FIVE people were arrested and £2,000 was seized during immigration raids at two Hereford takeaways.

The intelligence-led operations at Spice Minister in Widemarsh Street and Ruby Chinese in Union Street on Saturday were led by Immigration Enforcement officers

During the visits, which were supported by officers from West Mercia Police, Herefordshire Council and Hereford and Worcester Fire and Rescue Service, checks were carried out to ensure staff had the right to live and work in the UK.

The first operation was at about 5.10pm at Spice Minister, where they arrested a 33-year-old Bangladeshi man as checks showed he had overstayed his visa – he was detained pending removal from the UK.

Two further Bangladeshi men aged 23 and 32 were found to have ongoing immigration cases, but no permission to work. Both were escorted from the premises.

Following this at about 7.10pm, officers visited the Ruby Chinese, where they arrested four Chinese nationals as checks showed they had entered the UK illegally. All four - a woman aged 31 and three men aged 32, 37 and 46 – were detained pending removal from the UK.

Officers also seized more than £2,000 in cash under the Proceeds of Crime Act as the money was suspected to be the proceeds of illegal working. An application has been made to the courts to request forfeiture of the money, which if successful will see the funds transferred to the public purse.

Spice Minister and Ruby Chinese were both served a civil penalty referral notice warning that a financial penalty of up to £20,000 per illegal worker found will be imposed unless the employer can demonstrate that appropriate right-to-work document checks were carried out, such as seeing a passport or Home Office document confirming permission to work. This is a potential total of up to £60,000 for Spice Minister and £80,000 for Ruby Chinese.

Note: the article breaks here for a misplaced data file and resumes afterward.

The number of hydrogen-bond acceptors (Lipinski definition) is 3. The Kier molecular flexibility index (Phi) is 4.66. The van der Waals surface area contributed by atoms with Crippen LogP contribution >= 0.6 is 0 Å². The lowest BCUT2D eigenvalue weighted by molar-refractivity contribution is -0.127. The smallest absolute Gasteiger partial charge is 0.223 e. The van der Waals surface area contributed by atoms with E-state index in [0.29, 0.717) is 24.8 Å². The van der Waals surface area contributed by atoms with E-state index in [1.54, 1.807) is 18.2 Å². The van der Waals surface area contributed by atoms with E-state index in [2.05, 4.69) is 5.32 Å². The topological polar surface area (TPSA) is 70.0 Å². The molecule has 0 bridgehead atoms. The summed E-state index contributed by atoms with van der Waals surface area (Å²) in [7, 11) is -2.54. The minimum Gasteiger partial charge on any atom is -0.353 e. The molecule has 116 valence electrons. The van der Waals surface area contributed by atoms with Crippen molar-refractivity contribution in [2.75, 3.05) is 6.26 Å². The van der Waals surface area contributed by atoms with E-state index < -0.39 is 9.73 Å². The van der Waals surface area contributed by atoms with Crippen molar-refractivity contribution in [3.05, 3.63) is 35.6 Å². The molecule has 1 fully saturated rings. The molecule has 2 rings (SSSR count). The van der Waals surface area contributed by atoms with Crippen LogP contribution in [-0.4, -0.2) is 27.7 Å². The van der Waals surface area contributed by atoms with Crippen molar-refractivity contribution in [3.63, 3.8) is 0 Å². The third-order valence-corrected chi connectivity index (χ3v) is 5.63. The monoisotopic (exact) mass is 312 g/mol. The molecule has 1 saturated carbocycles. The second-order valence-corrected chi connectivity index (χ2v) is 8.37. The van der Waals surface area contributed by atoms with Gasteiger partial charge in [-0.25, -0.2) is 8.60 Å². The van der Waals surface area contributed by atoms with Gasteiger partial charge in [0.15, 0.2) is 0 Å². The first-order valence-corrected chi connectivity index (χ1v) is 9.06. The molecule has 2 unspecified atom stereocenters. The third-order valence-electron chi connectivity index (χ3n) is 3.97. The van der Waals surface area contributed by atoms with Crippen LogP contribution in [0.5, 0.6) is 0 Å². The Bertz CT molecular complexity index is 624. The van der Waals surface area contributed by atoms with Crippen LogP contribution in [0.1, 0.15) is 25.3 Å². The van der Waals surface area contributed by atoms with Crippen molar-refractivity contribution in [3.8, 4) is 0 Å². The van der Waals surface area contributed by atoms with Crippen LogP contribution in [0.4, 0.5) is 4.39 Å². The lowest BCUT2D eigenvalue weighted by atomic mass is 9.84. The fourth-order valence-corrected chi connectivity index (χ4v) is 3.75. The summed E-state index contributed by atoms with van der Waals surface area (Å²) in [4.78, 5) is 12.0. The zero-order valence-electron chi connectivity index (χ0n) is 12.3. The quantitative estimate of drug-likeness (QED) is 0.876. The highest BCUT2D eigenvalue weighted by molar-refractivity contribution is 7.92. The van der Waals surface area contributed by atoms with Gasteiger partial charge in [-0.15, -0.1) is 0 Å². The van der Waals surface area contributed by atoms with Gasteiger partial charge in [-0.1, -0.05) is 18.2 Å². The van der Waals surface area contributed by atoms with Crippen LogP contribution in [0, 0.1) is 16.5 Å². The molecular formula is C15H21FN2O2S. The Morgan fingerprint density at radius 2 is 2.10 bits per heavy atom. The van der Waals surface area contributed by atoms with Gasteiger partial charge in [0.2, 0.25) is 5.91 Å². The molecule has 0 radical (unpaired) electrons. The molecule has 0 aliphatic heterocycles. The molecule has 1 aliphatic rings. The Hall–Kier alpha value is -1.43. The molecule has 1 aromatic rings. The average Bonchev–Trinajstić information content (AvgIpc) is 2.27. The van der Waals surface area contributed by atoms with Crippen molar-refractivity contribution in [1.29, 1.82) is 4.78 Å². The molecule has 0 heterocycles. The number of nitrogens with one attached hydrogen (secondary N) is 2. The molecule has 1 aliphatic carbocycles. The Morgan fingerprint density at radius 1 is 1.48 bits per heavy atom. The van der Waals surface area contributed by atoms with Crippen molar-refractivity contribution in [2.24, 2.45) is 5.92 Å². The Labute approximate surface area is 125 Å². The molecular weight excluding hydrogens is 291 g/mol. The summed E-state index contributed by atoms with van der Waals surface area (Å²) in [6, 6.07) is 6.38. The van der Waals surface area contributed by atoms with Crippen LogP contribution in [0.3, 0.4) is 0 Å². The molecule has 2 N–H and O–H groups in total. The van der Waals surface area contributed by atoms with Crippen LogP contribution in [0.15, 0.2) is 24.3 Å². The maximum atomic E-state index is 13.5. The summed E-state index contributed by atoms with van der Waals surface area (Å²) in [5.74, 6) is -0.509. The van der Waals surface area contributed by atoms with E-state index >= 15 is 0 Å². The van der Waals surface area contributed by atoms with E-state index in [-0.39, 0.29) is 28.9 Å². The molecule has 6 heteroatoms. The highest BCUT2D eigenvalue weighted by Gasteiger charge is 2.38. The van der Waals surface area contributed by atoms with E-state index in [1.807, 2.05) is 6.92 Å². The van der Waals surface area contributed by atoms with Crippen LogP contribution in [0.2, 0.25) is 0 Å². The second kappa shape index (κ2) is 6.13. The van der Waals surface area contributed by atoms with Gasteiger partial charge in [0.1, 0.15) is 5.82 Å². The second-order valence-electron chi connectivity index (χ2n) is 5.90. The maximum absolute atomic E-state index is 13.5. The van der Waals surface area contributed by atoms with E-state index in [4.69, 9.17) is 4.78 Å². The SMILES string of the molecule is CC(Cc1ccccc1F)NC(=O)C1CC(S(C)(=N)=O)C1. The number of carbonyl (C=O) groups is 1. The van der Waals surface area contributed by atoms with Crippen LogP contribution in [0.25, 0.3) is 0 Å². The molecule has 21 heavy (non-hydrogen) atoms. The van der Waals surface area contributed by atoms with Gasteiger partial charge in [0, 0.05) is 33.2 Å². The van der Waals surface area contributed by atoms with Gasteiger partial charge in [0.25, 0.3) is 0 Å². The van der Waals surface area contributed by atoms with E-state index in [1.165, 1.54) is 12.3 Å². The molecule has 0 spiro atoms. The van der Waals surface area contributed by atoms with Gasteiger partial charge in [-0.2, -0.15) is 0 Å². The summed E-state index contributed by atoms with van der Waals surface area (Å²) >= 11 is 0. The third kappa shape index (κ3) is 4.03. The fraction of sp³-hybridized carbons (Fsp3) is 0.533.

Carol Scarr, West Midlands immigration enforcement assistant director, said: “This was a successful operation for my officers, who carry out regular visits across Herefordshire.

"We work closely with other agencies to make use of our combined powers where businesses are not playing by the rules. Employers need to ensure they carry out the correct ‘right to work’ checks or face a heavy fine.

“Illegal working undercuts law-abiding employers, cheats legitimate job seekers out of employment opportunities and defrauds the public purse.

“I urge anyone with specific and detailed information about suspected immigration abuse to get in touch.”

Information to help employers carry out checks to prevent illegal working can be found at

People with information about suspected immigration abuse can contact or call Crimestoppers on 0800 555 111.